A Chelsea Stand for a Finger Bowl, Red Anchor period, circa 1752-56
Clearly influenced by Meissen painting, the colourful bouquet and scattered sprays painted on this small stand include roses, an anemone, small blue daisy-type flowers, harebells, lilies, and heartsease. The wavy, silver-shaped rim is painted with a brown line.
A small painted red anchor mark can be seen inside the footrim. The typical Chelsea ‘moons’ are visible with the aid of transmitted light.
Chelsea porcelain was aimed primarily at a wealthy market, and the factory was greatly patronised by the aristocracy of the middle years of the 18th century.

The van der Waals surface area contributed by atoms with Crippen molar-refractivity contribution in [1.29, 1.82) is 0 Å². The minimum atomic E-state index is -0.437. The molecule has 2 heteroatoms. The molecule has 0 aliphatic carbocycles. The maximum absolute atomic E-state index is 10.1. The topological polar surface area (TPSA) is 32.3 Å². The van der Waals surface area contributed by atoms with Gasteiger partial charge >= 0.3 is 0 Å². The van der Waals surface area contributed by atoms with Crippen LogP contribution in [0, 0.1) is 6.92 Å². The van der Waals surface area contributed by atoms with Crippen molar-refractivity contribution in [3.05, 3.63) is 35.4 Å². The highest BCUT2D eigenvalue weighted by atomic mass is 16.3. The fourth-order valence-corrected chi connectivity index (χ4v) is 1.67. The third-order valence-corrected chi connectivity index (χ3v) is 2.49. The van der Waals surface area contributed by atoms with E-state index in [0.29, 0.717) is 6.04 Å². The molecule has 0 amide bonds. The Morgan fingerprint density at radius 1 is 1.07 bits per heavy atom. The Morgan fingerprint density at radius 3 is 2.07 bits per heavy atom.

Condition: Excellent – no chips, cracks or restoration. The flower painting is incredibly detailed, and there is only very light wear from use, in places. A small area of kiln spit, typical of this period, can also be seen, mostly on the reverse. Chelsea fired their wares on ‘stilts’, and evidence of these kiln supports can be seen in the pooled glaze on the underside of the base.
This stand would make a handsome addition to any collection of early English porcelain, particularly if it was united with a similarly-decorated Chelsea finger bowl.
Dimensions: Diameter 14.9 cm
Chelsea Porcelain, Elizabeth Adams (Barrie & Jenkins, 1987).
Chelsea Porcelain at Williamsburg, John C. Austin (Colonial Williamsburg Foundation, 1977).